CORPUS CHRISTI, Texas — Rip currents are common along the coast and potentially deadly. There have already been several incidents involving rip currents in the Coastal Bend this year, and one resident wants rip tides to be added to the statewide Reverse Alert system.

When you go to area beaches you will see warning flags and signs telling people about the conditions of the water. However, Flour Bluff resident Terry Samuels said people are not paying enough attention.

Samuels said he goes to the beach almost every day and even when the red flags are up, which indicate dangerous rip currents, families are still way out in the water with their children. He said in an age where people are paying more attention to their phones, there needs to be a way for people to be warned when it is not safe to go into the water.

Because the coast has so many visitors from all over Texas, Samuels came up with the idea to add rip currents to the state Reverse Alert system. Samuels said whenever the danger is high along the Texas coast, residents can recieve a text much like an Amber Alert.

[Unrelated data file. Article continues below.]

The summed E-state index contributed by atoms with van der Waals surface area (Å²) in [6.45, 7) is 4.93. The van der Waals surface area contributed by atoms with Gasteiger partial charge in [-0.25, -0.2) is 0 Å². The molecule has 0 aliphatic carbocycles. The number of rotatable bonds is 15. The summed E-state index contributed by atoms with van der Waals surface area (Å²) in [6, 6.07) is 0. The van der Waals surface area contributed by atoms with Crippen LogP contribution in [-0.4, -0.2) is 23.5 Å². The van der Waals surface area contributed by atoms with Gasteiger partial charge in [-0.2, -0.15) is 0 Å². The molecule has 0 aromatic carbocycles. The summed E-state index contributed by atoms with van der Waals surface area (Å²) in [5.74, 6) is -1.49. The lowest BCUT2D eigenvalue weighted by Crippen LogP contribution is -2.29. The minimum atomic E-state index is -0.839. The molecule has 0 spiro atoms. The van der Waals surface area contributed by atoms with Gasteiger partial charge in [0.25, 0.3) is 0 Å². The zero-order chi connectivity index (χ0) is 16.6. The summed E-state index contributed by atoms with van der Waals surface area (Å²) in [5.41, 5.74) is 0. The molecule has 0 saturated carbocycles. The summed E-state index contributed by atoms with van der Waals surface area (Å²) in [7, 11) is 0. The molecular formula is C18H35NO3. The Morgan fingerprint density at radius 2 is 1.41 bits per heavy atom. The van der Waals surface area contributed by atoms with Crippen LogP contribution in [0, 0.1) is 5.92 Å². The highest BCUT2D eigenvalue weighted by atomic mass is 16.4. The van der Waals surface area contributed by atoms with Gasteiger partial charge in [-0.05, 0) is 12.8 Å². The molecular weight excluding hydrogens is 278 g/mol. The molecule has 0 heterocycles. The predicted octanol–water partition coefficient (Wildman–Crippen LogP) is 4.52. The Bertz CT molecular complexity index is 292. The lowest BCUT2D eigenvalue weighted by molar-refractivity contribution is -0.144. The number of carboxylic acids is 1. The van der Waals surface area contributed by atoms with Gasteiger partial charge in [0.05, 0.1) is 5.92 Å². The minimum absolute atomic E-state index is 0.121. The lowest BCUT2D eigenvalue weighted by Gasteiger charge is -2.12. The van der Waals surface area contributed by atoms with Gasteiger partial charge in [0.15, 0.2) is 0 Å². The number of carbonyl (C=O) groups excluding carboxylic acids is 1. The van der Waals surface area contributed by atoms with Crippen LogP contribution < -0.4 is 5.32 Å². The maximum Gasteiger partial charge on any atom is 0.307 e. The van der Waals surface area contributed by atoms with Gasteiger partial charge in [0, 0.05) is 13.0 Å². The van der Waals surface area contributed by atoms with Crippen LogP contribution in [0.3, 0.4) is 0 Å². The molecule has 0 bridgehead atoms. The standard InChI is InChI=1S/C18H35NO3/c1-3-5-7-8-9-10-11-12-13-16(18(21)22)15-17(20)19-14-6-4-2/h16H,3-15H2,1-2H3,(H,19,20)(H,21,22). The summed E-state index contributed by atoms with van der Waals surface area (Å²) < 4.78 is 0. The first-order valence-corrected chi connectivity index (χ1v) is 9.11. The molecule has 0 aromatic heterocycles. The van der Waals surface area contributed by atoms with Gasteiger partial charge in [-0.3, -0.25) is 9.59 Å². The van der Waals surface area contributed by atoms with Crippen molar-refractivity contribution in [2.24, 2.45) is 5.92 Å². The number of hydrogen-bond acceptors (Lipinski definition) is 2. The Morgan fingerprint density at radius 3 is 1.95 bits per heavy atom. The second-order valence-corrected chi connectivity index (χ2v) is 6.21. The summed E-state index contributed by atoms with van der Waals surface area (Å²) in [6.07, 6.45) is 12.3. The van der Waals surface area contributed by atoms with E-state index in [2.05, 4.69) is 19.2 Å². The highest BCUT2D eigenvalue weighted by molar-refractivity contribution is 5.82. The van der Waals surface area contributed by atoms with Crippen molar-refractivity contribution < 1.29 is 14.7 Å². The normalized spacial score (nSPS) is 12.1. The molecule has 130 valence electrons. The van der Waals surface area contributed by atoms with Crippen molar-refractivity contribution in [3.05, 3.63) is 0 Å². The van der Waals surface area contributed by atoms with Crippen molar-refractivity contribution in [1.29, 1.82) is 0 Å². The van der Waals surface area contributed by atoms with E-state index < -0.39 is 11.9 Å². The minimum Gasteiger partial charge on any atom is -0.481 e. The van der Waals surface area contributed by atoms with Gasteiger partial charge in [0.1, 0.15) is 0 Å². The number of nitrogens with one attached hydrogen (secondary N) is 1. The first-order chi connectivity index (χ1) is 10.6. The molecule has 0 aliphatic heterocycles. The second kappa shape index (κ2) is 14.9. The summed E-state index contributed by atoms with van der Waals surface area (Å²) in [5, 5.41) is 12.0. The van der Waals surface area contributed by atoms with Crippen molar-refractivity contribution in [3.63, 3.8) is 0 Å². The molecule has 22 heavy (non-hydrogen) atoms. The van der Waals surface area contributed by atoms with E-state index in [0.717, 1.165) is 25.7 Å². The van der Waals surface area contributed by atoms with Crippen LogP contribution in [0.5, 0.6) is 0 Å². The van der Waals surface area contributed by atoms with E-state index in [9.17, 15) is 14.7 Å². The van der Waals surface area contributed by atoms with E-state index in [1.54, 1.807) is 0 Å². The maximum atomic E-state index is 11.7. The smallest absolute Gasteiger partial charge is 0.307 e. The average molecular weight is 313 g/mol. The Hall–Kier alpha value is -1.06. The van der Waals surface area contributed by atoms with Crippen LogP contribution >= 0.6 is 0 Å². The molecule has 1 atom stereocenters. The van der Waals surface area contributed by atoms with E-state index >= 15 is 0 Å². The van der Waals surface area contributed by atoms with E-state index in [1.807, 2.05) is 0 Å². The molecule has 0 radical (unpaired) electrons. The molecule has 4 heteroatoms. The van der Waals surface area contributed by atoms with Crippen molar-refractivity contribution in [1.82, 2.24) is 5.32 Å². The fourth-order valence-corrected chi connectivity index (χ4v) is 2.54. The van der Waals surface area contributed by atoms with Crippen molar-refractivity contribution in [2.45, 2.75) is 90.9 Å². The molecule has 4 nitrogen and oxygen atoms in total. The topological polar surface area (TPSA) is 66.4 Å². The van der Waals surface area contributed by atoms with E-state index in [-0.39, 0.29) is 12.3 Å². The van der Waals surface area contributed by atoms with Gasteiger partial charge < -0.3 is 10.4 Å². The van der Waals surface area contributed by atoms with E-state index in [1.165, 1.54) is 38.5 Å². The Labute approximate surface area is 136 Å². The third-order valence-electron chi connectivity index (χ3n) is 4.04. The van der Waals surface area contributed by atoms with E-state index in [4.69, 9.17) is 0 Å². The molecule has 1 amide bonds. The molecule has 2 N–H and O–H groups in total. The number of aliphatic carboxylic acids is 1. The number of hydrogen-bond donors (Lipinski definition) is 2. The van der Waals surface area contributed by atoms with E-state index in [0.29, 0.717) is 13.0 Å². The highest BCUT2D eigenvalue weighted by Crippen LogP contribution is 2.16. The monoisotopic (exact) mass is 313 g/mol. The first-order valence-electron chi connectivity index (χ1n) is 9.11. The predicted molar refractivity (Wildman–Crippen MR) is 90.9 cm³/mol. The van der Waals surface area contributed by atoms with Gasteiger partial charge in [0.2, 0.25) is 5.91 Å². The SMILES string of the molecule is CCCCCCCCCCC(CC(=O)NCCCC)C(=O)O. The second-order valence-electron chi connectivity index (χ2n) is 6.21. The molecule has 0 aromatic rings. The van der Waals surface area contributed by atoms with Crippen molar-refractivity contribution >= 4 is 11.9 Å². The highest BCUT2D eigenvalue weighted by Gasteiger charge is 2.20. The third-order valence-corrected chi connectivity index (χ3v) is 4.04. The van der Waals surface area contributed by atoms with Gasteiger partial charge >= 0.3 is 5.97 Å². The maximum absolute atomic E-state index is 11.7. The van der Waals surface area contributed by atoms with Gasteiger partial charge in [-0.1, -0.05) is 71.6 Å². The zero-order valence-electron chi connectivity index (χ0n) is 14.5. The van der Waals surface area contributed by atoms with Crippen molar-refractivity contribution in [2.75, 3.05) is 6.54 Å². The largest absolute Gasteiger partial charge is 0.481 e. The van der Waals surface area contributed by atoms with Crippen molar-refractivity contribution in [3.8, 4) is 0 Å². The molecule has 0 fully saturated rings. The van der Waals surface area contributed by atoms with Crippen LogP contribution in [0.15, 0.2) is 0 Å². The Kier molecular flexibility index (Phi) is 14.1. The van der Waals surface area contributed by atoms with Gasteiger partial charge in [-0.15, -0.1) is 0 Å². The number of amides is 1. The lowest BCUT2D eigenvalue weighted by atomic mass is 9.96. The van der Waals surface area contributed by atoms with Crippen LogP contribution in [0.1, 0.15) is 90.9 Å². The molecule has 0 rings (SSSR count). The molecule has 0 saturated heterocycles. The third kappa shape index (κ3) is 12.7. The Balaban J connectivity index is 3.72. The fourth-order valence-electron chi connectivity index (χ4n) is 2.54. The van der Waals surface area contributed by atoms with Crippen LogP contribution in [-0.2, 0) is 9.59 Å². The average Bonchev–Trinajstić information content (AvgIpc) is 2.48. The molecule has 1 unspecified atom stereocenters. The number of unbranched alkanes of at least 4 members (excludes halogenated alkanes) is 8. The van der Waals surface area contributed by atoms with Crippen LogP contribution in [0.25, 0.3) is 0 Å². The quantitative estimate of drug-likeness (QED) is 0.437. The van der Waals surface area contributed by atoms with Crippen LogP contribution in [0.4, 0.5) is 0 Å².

Samuels said he has been in contact with Je'Sani Smith's family. Smith would have graduated from King High School on Saturday but died in April after he was caught in a rip current. Samuels said he promised Smith's family that he would try to prevent this from happening to other families.

"There's been many over the years and we just don't want anymore, and if we can, I know we can't stop them all but if we save some, that's better than none," Samuels said.

Samuels said he has received support from State Representative Todd Hunter's office, but the next legislative session will not happen until 2021. In the meantime, he and local leaders can put out a local alert that can be a model to take to state legislation in two years.

Samuels said right now he is working with Corpus Christi Emergency Management to test and put out local alerts about rip currents.